An A-10 pilot has recently carried out training with protective gear: here are some photos showing the somehow curious boarding procedure.
Simulated-contaminated airfield operations were carried out at Whiteman Air Force Base, Missouri, recently.
Capt. Curtis Lackey, an A-10 pilot with the 358th Fighter Squadron boarded his Thunderbolt II aircraft wearing protective gear and the images the U.S. Air Force has released provide some interesting details about the somehow curious procedure the Warthog pilot had to follow to board the jet.
In particular, the shots show Lackey on the flight line, in a plastic over drape. Under the drape, the pilot wears a chemical- and biological-resistant flight suit and the AERPS (Aircrew Eye Respiratory Protection System) mask, used to provide the pilot with breathable air and mask defogging in a contaminated environment.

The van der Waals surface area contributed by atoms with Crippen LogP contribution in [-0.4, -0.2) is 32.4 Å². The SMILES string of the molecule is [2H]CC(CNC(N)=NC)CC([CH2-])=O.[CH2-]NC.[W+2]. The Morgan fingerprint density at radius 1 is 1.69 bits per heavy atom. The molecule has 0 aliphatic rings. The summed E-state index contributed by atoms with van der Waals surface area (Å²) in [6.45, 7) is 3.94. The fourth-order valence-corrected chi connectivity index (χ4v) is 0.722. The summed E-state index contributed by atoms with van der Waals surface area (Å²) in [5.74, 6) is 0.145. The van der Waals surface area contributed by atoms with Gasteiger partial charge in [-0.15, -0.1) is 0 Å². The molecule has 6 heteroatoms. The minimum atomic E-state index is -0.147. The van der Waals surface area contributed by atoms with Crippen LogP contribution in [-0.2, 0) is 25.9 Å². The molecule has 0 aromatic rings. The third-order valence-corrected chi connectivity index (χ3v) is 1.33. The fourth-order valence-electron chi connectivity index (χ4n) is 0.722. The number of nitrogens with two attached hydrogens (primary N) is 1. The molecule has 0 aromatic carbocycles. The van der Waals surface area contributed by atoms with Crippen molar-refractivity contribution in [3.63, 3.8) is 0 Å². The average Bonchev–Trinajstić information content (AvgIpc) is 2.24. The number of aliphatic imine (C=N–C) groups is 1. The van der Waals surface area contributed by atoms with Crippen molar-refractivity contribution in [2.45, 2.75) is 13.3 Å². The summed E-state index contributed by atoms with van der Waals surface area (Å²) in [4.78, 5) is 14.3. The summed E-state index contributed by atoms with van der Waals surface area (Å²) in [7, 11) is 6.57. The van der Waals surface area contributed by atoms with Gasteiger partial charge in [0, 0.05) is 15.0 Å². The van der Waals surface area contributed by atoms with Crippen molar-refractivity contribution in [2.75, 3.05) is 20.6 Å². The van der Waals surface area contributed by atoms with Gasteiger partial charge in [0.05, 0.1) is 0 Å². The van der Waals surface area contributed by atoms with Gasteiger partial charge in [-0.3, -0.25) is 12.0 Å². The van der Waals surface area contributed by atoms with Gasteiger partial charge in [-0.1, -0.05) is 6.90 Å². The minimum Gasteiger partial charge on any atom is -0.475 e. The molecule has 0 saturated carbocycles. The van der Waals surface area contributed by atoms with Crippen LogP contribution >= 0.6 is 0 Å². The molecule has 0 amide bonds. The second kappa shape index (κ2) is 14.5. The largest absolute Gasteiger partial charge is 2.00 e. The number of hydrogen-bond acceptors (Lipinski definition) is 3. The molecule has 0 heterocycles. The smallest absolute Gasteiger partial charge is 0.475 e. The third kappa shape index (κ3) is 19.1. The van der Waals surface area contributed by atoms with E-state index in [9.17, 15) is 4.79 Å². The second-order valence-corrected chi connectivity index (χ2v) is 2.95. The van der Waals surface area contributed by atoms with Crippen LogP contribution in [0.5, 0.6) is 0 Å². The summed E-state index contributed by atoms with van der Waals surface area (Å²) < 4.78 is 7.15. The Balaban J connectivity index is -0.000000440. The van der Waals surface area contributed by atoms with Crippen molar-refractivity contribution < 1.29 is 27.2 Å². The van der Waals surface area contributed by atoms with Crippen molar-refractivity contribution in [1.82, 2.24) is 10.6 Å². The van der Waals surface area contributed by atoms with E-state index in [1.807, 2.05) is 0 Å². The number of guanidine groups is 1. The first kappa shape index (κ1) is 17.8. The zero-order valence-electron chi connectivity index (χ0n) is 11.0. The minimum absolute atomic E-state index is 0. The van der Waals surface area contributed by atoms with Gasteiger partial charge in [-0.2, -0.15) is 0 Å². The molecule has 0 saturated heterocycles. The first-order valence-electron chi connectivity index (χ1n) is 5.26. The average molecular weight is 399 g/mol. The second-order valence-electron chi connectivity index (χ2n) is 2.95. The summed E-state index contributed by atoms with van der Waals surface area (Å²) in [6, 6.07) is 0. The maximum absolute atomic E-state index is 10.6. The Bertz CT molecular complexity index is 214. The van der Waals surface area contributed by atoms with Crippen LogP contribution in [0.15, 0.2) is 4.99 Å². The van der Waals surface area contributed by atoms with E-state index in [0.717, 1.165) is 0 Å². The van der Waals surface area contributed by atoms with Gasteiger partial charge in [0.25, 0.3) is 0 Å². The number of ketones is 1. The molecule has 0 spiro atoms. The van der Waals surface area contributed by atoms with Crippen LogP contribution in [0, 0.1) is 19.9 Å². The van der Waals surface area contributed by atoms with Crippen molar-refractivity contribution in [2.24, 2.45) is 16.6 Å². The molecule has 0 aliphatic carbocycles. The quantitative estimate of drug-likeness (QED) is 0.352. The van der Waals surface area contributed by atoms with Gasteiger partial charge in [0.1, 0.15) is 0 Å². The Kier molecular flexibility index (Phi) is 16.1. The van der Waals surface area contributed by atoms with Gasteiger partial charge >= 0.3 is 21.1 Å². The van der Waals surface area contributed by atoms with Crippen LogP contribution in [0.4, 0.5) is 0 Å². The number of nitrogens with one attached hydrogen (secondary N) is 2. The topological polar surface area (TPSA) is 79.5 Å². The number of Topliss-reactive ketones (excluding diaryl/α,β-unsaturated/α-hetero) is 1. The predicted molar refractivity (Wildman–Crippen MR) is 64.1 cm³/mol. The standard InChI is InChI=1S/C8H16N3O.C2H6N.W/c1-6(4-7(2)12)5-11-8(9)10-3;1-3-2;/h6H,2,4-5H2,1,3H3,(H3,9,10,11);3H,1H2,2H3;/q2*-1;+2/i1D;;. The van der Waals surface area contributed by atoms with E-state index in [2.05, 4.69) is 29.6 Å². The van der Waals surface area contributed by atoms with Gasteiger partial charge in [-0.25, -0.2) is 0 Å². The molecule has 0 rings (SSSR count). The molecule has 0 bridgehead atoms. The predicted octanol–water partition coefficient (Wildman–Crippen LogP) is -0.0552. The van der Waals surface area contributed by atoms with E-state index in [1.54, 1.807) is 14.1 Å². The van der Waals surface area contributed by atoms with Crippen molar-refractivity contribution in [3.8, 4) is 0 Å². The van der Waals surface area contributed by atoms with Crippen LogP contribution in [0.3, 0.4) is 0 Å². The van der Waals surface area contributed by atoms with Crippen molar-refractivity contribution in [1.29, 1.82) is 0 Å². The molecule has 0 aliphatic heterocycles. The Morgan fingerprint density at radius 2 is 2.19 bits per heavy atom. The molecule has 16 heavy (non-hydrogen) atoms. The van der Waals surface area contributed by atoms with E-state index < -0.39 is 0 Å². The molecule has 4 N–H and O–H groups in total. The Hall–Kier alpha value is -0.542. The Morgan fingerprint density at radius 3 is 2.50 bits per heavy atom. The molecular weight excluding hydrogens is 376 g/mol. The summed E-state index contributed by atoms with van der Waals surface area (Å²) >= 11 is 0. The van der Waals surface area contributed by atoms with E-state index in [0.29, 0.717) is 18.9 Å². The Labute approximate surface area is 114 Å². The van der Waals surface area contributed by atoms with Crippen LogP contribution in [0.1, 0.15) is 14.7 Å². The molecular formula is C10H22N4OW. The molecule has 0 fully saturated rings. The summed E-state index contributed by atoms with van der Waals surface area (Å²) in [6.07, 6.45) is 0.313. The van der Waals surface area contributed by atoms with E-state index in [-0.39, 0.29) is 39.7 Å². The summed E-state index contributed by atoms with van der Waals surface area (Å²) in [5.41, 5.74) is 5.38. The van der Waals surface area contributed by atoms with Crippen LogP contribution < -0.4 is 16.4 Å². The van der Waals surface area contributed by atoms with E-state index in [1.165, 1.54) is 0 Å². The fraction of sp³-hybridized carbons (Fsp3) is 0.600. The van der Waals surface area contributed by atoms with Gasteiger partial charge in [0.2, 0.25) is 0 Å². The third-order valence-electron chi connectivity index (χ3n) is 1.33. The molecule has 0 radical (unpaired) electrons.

Before boarding the jet, the pilot removes his plastic over drape and overboots to avoid contaminating the jet.
Special flight gear, including masks and gloves, protect the head, eyes, and respiratory system of the user from chemically, biologically, and radiologically toxic environments, allowing aircrews to safely operate in virtually any hazardous environment. While the odds of protective gear being required are fairly low, U.S. aircrews regularly train to operate in contaminated airfields.
Indeed, all the aircrews, including pilots, WSOs (Weapon System Operations) and loadmasters train with AERPS equipment, consisting of a rubber mask, multiple layers of boots and gloves, fan filter system and an audio and speaker system.
Exercises are important to assess the ability of the aircrews to safely execute missions using pieces of equipment that may limit their ability to breathe, move and communicate. Depending on the simulated scenario, the ability to don and doff masks or gloves before or after take-off, or approaching the battlefield, may also put to test.